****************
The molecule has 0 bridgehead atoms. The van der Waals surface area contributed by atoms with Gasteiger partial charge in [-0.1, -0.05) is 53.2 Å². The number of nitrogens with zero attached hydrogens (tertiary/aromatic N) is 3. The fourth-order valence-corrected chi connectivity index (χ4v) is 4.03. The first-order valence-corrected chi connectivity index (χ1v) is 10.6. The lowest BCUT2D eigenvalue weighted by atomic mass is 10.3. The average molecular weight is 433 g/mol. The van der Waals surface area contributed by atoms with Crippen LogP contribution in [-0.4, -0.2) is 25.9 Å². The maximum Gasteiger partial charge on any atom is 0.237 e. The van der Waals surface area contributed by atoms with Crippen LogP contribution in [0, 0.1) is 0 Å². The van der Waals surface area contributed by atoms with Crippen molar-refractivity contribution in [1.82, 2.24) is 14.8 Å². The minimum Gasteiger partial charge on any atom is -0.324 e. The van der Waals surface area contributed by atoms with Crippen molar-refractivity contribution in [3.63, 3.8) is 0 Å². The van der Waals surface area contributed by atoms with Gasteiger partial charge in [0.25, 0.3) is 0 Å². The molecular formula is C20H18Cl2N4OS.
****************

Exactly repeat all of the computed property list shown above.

The molecule has 0 bridgehead atoms. The van der Waals surface area contributed by atoms with Gasteiger partial charge in [-0.1, -0.05) is 53.2 Å². The number of nitrogens with zero attached hydrogens (tertiary/aromatic N) is 3. The fourth-order valence-corrected chi connectivity index (χ4v) is 4.03. The first-order valence-corrected chi connectivity index (χ1v) is 10.6. The lowest BCUT2D eigenvalue weighted by atomic mass is 10.3. The average molecular weight is 433 g/mol. The van der Waals surface area contributed by atoms with Crippen LogP contribution in [-0.4, -0.2) is 25.9 Å². The maximum Gasteiger partial charge on any atom is 0.237 e. The van der Waals surface area contributed by atoms with Crippen LogP contribution in [0, 0.1) is 0 Å². The van der Waals surface area contributed by atoms with Crippen molar-refractivity contribution in [1.82, 2.24) is 14.8 Å². The minimum Gasteiger partial charge on any atom is -0.324 e. The van der Waals surface area contributed by atoms with Crippen molar-refractivity contribution in [3.63, 3.8) is 0 Å². The van der Waals surface area contributed by atoms with Gasteiger partial charge in [0.25, 0.3) is 0 Å². The molecular formula is C20H18Cl2N4OS.